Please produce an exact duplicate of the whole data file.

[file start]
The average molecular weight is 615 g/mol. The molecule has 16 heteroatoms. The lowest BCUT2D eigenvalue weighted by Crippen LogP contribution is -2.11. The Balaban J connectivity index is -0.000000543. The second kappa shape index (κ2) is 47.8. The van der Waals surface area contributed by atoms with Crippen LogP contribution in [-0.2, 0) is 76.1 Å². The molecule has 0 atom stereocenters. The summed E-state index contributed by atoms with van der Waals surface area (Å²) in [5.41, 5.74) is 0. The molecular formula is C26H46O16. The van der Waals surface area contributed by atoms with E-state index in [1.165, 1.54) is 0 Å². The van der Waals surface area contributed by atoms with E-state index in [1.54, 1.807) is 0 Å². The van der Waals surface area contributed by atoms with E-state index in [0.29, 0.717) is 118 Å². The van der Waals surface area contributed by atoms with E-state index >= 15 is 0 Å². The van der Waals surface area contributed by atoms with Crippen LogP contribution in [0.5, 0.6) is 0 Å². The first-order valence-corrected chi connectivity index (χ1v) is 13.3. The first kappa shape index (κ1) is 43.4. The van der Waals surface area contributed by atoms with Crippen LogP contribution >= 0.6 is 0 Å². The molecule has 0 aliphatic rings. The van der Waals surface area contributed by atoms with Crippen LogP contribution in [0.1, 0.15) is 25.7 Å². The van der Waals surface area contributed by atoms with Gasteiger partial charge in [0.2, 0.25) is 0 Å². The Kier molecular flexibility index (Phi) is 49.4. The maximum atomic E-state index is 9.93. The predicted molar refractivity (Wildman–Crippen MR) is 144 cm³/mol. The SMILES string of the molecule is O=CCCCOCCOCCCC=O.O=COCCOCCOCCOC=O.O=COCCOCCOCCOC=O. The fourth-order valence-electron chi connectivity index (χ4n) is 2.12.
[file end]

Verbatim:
The average molecular weight is 615 g/mol. The molecule has 16 heteroatoms. The lowest BCUT2D eigenvalue weighted by Crippen LogP contribution is -2.11. The Balaban J connectivity index is -0.000000543. The second kappa shape index (κ2) is 47.8. The van der Waals surface area contributed by atoms with Crippen LogP contribution in [-0.2, 0) is 76.1 Å². The molecule has 0 atom stereocenters. The summed E-state index contributed by atoms with van der Waals surface area (Å²) in [5.41, 5.74) is 0. The molecular formula is C26H46O16. The van der Waals surface area contributed by atoms with E-state index in [1.165, 1.54) is 0 Å². The van der Waals surface area contributed by atoms with E-state index in [1.54, 1.807) is 0 Å². The van der Waals surface area contributed by atoms with E-state index in [0.29, 0.717) is 118 Å². The van der Waals surface area contributed by atoms with E-state index >= 15 is 0 Å². The van der Waals surface area contributed by atoms with Crippen LogP contribution in [0.5, 0.6) is 0 Å². The first-order valence-corrected chi connectivity index (χ1v) is 13.3. The first kappa shape index (κ1) is 43.4. The van der Waals surface area contributed by atoms with Crippen LogP contribution >= 0.6 is 0 Å². The molecule has 0 aliphatic rings. The van der Waals surface area contributed by atoms with Crippen LogP contribution in [0.1, 0.15) is 25.7 Å². The van der Waals surface area contributed by atoms with Gasteiger partial charge in [0.2, 0.25) is 0 Å². The Kier molecular flexibility index (Phi) is 49.4. The maximum atomic E-state index is 9.93. The predicted molar refractivity (Wildman–Crippen MR) is 144 cm³/mol. The SMILES string of the molecule is O=CCCCOCCOCCCC=O.O=COCCOCCOCCOC=O.O=COCCOCCOCCOC=O. The fourth-order valence-electron chi connectivity index (χ4n) is 2.12.